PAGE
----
The University of Birmingham (UoB) shares the top step with forty-three HE institutions as critics claim the new teaching excellence framework (TEF) has faltered under starter’s ordersWritten by Erin Santillo on 24th June 2017
Green Heart Project Manager Shares Exciting Plans
Redbrick spoke to Green Heart project manager Stephen Ashton and Guild President Ellie Keiller about plans for the new open space on campus set to be completed by 2019
‘A really good entrance from the North [...] and you’ve got the killer view.’ Many students believe that that’s all there is behind the plans for the new open space that will replace the old Main Library, set to be demolished by the end of this academic year. But Stephen Ashton, the Green Heart project manager, went on to tell Redbrick that there’s much more to it, sharing some of the intricate features, testing challenges and exciting potential of the project.
“University decided to do something that brings everyone together, providing the 'opportunity to meet, to spark ideas off each other...'
Ashton, who is also project manager for the new Main Library, the old Library demolition and the multi-storey North East Car Park, told Redbrick about the decision to move the Main Library and create an open space in its place. He said that refurbishing the old Library would have taken seven years and cost half of the new building just to solve existing problems. ‘Disrupting students for seven years wasn’t good,’ Ashton said, ‘spending lots of money not to get any benefit wasn’t good either.’
According to Ashton the architectural company that developed the recent campus masterplan considered rebuilding a new library in the same spot as the existing building, but saw the opportunity to do something special with that space instead. In agreement with London-based MJP Architects, the University decided to do something that brings everyone together, providing the ‘opportunity to meet, to spark ideas off each other [...] and a different kind of space for students to work in.’
Guild President Ellie Keiller, told Redbrick that many students, herself included, liked the old Library, the building and the memories associated with it, and were sad to see it close. Nevertheless, she emphasised the importance of the University investing in the ‘academic experience’ of students, adding that the old building ‘wasn’t fit for purpose’.
“One of the biggest factors in prospective students deciding where to study is having open spaces on campus
‘We always tell the University that if they’re going to start taking more students, then they really have to put more money into being able to support their students,’ Keiller said, ‘and they couldn’t have done that with the old Library.’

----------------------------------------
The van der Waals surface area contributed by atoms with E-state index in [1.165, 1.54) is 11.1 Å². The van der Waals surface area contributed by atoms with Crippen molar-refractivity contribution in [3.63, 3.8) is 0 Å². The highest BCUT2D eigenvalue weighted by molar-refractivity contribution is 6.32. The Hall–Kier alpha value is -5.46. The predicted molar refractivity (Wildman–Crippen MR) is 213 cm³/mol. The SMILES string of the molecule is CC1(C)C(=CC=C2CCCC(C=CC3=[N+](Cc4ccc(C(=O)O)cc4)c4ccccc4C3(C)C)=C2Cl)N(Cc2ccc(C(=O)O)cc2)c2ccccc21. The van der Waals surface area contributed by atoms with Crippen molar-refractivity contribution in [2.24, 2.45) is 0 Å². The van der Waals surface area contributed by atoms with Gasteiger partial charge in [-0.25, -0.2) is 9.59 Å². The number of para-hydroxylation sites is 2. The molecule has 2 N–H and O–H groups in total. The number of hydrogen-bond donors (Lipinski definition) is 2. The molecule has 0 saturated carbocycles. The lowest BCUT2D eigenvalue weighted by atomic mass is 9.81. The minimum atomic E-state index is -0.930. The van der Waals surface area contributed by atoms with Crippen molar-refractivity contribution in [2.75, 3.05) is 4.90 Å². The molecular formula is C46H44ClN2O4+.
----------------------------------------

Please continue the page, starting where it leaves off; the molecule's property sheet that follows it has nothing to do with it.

The idea to open up the centre of campus was inspired by the original vision of Sir Aston Webb, who designed the first phase of buildings on campus over 100 years ago. Ashton also added that one of the biggest factors in prospective students deciding where to study is having open spaces on campus. Whilst he admitted that UoB is already ‘winning’ on that, MJP Architects suggested that they could do better and make these open spaces more effective.
Nevertheless, it was clear that Ashton believed that the Green Heart project, as it is officially called, has taken student consultation seriously too. Nomad, a specialist company that does consultations on university campuses, was appointed to conduct two rounds of campus consultation last academic year, with further consultation taking place in the autumn semester.
‘Although the initial structure of these big outside spaces was put in place quite early on,’ Ashton told Redbrick, ‘the details of exactly how the seating’s going to work, what kind of facilities, how do you want to use these spaces, what the footpaths would look like, any ideas about planting of trees [involved students].’
Ashton explained the initial challenges that were addressed by the company consequently appointed to design the Green Heart project, Churchman Landscape Architects, who also designed the area around the Greenwich Maritime Museum. The three main challenges were: disability access, working around an electricity substation and covering the bottom of the Muirhead Tower, which Ashton described as ‘pig ugly’.
The accessibility challenge of bridging an eight metre height difference between the North Gate and the market stalls at University Square will be addressed by building a wheelchair accessible raised walkway across the front of Muirhead, down towards the Library, touching on the electricity substation, and then to University Square.
This proposal got Churchman the job as it simultaneously provides wheelchair access and covers the bottom of Muirhead Tower, as well as the electricity substation which would be too costly to move. Beneath the walkway, there will also be space for another food outlet on campus that overlooks the open space. ‘The three really terrible challenges we threw at them, they nailed,’ Ashton said.
Churchman also suggested reconfiguring the footpaths in the existing open spaces on campus - Chancellor’s Court and University Square - as well as creating three more external spaces. These spaces include a green square between the new Library and Muirhead Tower enclosed by trees, and a more ‘domestic-scale space’ by the listed buildings at North Gate. Additionally, Ashton described the grass banks that will replace the North Car Park as an outdoor ‘auditorium-cum-amphitheatre’ that could be used as a staging area for performances.